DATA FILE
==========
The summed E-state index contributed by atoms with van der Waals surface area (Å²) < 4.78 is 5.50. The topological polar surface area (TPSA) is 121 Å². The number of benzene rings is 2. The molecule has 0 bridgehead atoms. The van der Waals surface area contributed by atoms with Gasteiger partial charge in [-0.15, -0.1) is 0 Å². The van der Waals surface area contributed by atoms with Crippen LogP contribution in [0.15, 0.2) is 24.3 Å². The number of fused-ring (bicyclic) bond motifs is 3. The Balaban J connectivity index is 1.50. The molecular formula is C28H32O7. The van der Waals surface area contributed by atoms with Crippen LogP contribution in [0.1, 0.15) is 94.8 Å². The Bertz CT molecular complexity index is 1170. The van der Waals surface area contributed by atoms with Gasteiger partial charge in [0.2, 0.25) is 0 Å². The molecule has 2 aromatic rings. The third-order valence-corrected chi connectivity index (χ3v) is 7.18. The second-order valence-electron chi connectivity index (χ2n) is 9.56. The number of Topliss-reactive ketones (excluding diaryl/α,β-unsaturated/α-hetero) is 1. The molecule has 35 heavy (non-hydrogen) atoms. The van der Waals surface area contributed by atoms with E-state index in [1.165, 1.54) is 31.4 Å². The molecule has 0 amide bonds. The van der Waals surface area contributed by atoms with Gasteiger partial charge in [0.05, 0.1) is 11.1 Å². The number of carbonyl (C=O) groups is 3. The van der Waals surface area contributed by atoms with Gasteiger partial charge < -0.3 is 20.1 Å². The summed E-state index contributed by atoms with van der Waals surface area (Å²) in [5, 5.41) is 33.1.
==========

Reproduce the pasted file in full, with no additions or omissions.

The summed E-state index contributed by atoms with van der Waals surface area (Å²) < 4.78 is 5.50. The topological polar surface area (TPSA) is 121 Å². The number of benzene rings is 2. The molecule has 0 bridgehead atoms. The van der Waals surface area contributed by atoms with Gasteiger partial charge in [-0.15, -0.1) is 0 Å². The van der Waals surface area contributed by atoms with Crippen LogP contribution in [0.15, 0.2) is 24.3 Å². The number of fused-ring (bicyclic) bond motifs is 3. The Balaban J connectivity index is 1.50. The molecular formula is C28H32O7. The van der Waals surface area contributed by atoms with Crippen LogP contribution in [0.1, 0.15) is 94.8 Å². The Bertz CT molecular complexity index is 1170. The van der Waals surface area contributed by atoms with Gasteiger partial charge in [0.2, 0.25) is 0 Å². The molecule has 2 aromatic rings. The third-order valence-corrected chi connectivity index (χ3v) is 7.18. The second-order valence-electron chi connectivity index (χ2n) is 9.56. The number of Topliss-reactive ketones (excluding diaryl/α,β-unsaturated/α-hetero) is 1. The molecule has 35 heavy (non-hydrogen) atoms. The van der Waals surface area contributed by atoms with E-state index in [1.165, 1.54) is 31.4 Å². The molecule has 0 amide bonds. The van der Waals surface area contributed by atoms with Gasteiger partial charge in [0.05, 0.1) is 11.1 Å². The number of carbonyl (C=O) groups is 3. The van der Waals surface area contributed by atoms with Gasteiger partial charge < -0.3 is 20.1 Å². The summed E-state index contributed by atoms with van der Waals surface area (Å²) in [5, 5.41) is 33.1.